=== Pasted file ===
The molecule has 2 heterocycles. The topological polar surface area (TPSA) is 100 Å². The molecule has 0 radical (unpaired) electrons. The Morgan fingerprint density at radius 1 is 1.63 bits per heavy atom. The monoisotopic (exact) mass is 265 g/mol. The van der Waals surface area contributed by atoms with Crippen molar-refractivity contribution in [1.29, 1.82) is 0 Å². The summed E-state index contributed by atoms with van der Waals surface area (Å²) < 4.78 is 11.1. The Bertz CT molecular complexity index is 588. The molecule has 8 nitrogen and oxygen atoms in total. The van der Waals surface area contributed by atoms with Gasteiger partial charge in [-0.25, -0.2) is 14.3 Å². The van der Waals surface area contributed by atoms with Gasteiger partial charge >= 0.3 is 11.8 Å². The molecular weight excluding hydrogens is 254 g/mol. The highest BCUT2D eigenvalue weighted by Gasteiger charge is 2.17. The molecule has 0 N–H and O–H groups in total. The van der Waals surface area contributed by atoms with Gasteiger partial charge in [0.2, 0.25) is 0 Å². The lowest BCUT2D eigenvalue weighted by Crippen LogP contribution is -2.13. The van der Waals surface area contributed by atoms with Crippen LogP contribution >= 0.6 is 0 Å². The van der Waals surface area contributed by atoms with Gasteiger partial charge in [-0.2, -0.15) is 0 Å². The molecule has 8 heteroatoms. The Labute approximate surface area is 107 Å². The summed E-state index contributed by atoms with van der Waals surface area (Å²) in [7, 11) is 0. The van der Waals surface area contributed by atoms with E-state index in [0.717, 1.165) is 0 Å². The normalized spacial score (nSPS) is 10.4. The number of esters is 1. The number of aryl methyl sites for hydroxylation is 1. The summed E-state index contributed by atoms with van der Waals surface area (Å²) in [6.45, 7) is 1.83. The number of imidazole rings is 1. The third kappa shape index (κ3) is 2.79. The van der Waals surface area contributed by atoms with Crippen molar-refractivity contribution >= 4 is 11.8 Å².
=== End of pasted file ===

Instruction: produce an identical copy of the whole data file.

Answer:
The molecule has 2 heterocycles. The topological polar surface area (TPSA) is 100 Å². The molecule has 0 radical (unpaired) electrons. The Morgan fingerprint density at radius 1 is 1.63 bits per heavy atom. The monoisotopic (exact) mass is 265 g/mol. The van der Waals surface area contributed by atoms with Crippen molar-refractivity contribution in [1.29, 1.82) is 0 Å². The summed E-state index contributed by atoms with van der Waals surface area (Å²) < 4.78 is 11.1. The Bertz CT molecular complexity index is 588. The molecule has 8 nitrogen and oxygen atoms in total. The van der Waals surface area contributed by atoms with Gasteiger partial charge in [-0.25, -0.2) is 14.3 Å². The van der Waals surface area contributed by atoms with Gasteiger partial charge >= 0.3 is 11.8 Å². The molecular weight excluding hydrogens is 254 g/mol. The highest BCUT2D eigenvalue weighted by Gasteiger charge is 2.17. The molecule has 0 N–H and O–H groups in total. The van der Waals surface area contributed by atoms with Gasteiger partial charge in [0.2, 0.25) is 0 Å². The lowest BCUT2D eigenvalue weighted by Crippen LogP contribution is -2.13. The van der Waals surface area contributed by atoms with Crippen LogP contribution >= 0.6 is 0 Å². The van der Waals surface area contributed by atoms with Gasteiger partial charge in [-0.2, -0.15) is 0 Å². The molecule has 8 heteroatoms. The Labute approximate surface area is 107 Å². The summed E-state index contributed by atoms with van der Waals surface area (Å²) in [7, 11) is 0. The van der Waals surface area contributed by atoms with E-state index in [0.717, 1.165) is 0 Å². The normalized spacial score (nSPS) is 10.4. The number of esters is 1. The number of aryl methyl sites for hydroxylation is 1. The summed E-state index contributed by atoms with van der Waals surface area (Å²) in [6.45, 7) is 1.83. The number of imidazole rings is 1. The third kappa shape index (κ3) is 2.79. The van der Waals surface area contributed by atoms with Crippen molar-refractivity contribution >= 4 is 11.8 Å².